If we are in favour of meritocracies, we should also be in favour of anything that helps us measure merit more accurately

“Inga Beale said what holds women back is not a lack of ambition or too many domestic responsibilities. It is that they don’t engage in enough aimless chatter with their colleagues.” Photograph posed by models.

If you don’t chat, people don’t like you much. So if women keep quiet at work, it matters

“Tiger mother” Amy Chua, co-author with husband  Jed Rubenfeld of combustible new book ‘The Triple Package’. Photograph: Bloomsbury

Opinion: a new book argues that some groups achieve more because of a superiority complex, insecurity and impulse control

Google has 46,000 employees. No one can have that many siblings or even third cousins twice removed

The idea that employees are somehow part of the family is one of the most delusional metaphors of modern corporate life

“I made a pot of tea for everyone and, thinking of my mum, even put the milk in a jug”

Frequent visits to the vending machine punctuate the day and serve equally well for reward, consolation and for an energy boost

Eight out of 10 US office workers claim to suffer from workplace stress. Picture posed by model. Photograph: David Cheskin/PA Wire

Opinion: if we don’t feel happy at work, we ought to

Nigella Lawson: when she gets tired of teaching the world how to make maple buttercream cup cakes she could teach puffed up MBAs how to deal gracefully with humiliation. Photograph: Dara Mac Dónaill

Humiliation is painful and damaging but also needless

Companies did a lot of firing last year and were more imaginative than ever in telling it like it is not. Most famously, HSBC “demised” its managers, Reuters caused staff to be “transitioned out of the company”, while other businesses “disestablished” or even “completed” roles.

Original giants of jargon get recognition

Everyone has commented on how smart the new leader of General Motors, Mary Barra,  is and admired her delightful plain talk in saying “no more crappy cars”. But no one has yet praised her hair. Photograph: Earl Wilson/The New York Times

The world’s most successful business women have impeccable hairdos

Sir Richard Branson: declares himself to be a “tie-loathing adventurer and thrill seeker, who believes in turning ideas into reality”. Photograph: Chris McGrath/Getty Images

Comedian David Baddiel describes himself simply as: ‘Jew’

With children, age is the first thing we want to know. Photograph: Bryan O’Brien

On LinkedIn people post all sorts of irrelevant information about themselves but they never state their age

“You could protest that cokeheads and blockheads go hand in hand; though which leads to which is hard to say. If you are on drugs, that could make your command of the facts a little hazy.” Photograph: Getty Images

Random knowledge tests for all directors are needed, just like drugs tests for sportsmen

“If companies really want to get people using the stairs, something stronger than nannying is called for – like putting half the lifts out of service, forcing the able-bodied to walk.” Photograph: Bryan O’Brien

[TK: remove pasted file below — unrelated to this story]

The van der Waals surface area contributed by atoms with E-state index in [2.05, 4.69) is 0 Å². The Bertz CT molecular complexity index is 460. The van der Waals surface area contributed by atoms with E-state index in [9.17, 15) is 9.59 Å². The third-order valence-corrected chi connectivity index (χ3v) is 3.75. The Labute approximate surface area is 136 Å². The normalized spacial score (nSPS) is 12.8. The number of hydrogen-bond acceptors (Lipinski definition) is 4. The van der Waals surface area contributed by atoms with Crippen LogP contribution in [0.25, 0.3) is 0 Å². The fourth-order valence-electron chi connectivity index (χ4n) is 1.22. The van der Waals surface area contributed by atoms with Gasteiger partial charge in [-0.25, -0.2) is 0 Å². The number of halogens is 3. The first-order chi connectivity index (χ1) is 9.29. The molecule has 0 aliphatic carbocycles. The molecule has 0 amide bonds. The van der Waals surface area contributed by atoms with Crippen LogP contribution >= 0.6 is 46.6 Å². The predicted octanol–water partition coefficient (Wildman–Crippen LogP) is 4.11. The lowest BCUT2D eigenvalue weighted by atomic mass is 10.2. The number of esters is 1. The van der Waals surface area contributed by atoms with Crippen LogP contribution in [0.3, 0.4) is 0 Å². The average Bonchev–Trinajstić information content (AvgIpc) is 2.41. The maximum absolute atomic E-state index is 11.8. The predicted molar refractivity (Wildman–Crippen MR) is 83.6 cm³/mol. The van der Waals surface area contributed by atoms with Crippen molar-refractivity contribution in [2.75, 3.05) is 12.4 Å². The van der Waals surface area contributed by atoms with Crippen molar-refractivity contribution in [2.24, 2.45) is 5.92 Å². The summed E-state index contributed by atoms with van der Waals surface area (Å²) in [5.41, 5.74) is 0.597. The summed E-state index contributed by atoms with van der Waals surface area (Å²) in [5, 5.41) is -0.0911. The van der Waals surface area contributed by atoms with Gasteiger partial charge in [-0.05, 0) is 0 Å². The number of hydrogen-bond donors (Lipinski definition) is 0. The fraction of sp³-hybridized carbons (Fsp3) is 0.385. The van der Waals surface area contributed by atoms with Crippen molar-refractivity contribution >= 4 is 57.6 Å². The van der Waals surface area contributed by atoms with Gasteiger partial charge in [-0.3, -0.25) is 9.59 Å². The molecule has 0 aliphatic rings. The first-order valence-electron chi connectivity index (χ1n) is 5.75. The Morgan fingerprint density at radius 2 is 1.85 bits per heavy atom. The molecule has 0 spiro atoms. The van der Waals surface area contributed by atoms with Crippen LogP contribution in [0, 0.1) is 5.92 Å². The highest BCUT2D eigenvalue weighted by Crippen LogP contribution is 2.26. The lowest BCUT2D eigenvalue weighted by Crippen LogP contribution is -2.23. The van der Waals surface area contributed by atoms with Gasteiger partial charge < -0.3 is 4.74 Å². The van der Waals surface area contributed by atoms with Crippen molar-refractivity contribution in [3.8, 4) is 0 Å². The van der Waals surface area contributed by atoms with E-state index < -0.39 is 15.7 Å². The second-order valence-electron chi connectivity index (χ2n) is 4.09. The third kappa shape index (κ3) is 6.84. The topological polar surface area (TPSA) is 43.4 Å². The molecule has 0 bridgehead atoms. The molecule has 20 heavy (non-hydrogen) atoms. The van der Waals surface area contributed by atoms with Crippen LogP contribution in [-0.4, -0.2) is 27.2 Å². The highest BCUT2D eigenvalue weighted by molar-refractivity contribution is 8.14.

Taking the stairs is usually the corporate equivalent of going behind the bike shed

To say: “Oh dear this pasta is disgustingly soggy” simply draws the guests’ attention to how overcooked it is, which otherwise they might not have noticed. Worse, it then obliges them to say: “But no! It’s delicious.” Photograph: DAVE MEEHAN

Even women who have managed to rise go on harming themselves by incontinently banging on about how hopeless they are

“It is not just the behaviour on the bike, it is the bike itself. The person with the carbon racer wants to impress. The person on the hybrid just wants to get the job done.” Photograph: Tim Ireland/PA Wire

Bosses can learn much by watching a prospective employee on a bicycle

“A fast-food restaurant is an excellent finishing school. It has succeeded in areas where 18 years of liberal parenting and seven years of hugely expensive private education have made little impression.”

Getting paid is nice; and doing nothing sucks

“What is going on with the German back? While the French get excited about their livers, and the Brits obsess over their bowels, in Germany it is the spine that is grotesquely overpathologised.” Photographer: Brand X Pictures

Germany is strong enough to carry southern Europe on its back but stays home at the slightest twinge

“They’ll have to agree I have con-fi-dence in ME.”  Julie Andrews  in ‘The Sound of Music’. Photograph: 20th Century Fox/Getty Images

Companies have taken competence and made it needlessly complicated

What caused chief executive Michael O’Leary to make a U-turn on his business strategy? Photograph: Aidan Crawley

When it comes to bringing about change, it is criticism delivered in person by random strangers that counts

There is one thing that refuses to go global: how people greet each other. In the US and Germany you could look forward to a bonecrusher of a handshake, in the Middle East something more like a limp fish.   Photograph: Getty Images

There is a desperate need for a Global Greetings Protocol, an agreement that all companies and nations would be encouraged to sign(...)